Making Your Vacation Last
Time off is important — but how can you stay relaxed and productive once you get back to the office?
By now, you may have heard the good news about taking time off. The research that shows that employees who take vacations are more productive and creative is so compelling that some companies pay bonuses to those who take time out of the office.
Even so, in the U.S., workers only take about half of their earned vacation time. And meeting professionals may take even less: Of those who respond to Convene‘s annual salary survey, most say they don’t take all of the time off that they have earned.But even if you are among those who do use all of your vacation, there is a good chance it isn’t enough to help you reap the full benefits of down time, according to research published the September/October 2016 issue of Scientific American Mind.
Two experiments that looked at people who had taken breaks that varied between four to five or seven to nine days in length showed that the sense of renewal that a vacation brings wears off pretty quickly — in both cases in about a week.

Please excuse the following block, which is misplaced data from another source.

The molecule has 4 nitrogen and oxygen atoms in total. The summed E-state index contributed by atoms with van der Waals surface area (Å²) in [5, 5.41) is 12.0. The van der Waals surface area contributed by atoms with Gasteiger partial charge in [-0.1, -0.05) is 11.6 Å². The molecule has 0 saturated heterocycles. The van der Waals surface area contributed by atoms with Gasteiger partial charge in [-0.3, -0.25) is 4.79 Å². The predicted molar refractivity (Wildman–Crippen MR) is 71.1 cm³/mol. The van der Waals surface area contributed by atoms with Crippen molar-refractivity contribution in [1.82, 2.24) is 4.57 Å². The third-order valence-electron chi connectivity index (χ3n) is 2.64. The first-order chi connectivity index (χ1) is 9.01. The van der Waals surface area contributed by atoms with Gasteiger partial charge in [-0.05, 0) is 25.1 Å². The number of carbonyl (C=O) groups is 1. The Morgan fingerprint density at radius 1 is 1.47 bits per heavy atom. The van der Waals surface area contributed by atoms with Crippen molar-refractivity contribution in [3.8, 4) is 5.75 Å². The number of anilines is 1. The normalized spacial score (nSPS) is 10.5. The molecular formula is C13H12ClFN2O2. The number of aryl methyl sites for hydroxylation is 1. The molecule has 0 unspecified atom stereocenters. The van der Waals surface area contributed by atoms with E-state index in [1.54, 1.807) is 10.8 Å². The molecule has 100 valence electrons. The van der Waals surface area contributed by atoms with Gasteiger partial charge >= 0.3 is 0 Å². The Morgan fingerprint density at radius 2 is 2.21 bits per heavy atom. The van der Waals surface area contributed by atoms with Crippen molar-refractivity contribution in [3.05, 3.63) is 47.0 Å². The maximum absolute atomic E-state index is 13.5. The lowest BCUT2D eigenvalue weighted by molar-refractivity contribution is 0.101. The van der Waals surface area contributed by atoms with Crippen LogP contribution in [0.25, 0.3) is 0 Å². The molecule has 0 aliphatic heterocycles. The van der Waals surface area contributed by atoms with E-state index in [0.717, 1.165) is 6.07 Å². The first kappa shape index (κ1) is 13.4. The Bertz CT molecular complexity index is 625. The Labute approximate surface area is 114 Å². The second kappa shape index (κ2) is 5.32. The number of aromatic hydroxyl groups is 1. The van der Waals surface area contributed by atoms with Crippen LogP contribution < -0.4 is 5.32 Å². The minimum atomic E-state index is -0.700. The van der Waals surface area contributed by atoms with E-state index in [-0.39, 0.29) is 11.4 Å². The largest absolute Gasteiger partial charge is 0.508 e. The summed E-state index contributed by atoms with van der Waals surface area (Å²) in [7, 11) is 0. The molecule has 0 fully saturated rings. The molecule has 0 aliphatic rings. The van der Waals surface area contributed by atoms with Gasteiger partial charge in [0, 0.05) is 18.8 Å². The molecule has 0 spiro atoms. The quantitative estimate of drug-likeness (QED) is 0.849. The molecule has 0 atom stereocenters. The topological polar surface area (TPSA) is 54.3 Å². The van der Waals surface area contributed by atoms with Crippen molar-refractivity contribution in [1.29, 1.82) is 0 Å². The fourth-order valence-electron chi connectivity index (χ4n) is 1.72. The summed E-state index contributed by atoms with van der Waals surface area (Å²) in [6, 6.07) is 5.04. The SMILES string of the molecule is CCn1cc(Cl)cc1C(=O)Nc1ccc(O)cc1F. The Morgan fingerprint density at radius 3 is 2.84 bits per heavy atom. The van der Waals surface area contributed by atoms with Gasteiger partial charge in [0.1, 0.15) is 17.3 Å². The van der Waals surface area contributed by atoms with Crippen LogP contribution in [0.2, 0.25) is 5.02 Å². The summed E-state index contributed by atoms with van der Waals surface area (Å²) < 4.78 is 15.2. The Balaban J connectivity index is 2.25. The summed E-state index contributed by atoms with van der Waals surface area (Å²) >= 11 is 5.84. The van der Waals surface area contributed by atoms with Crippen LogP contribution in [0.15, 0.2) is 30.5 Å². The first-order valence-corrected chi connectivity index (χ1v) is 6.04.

Which is not to say that the physical and psychological boosts that a vacation brings aren’t real, article author Ferris Jabr noted. It’s just that the two weeks of annual vacation — standard in the U.S. — is nowhere near enough to sustain its benefits.
So what to do? Two things will help:
Take all your vacation time, but not necessarily all at once. Regularity is more important than length when it comes to taking breaks.
Take frequent breaks — including nights and weekends — where you disconnect completely from your job. Workplace psychologist Larissa Barber found that employees who reported greater pressure to stay connected 24/7 by email and phone missed more days of work, exhibited more physical and mental burnout, and didn’t sleep as well as their colleagues.
“Baby steps,” Jabr writes, “involve curtailing job-related communication in the evenings and on weekends.” More and more companies are creating policies, like limiting after-hours email, that ease what Barber calls “telepressure” — the feeling that once must be online and available at all times.
Originally published PCMA Convene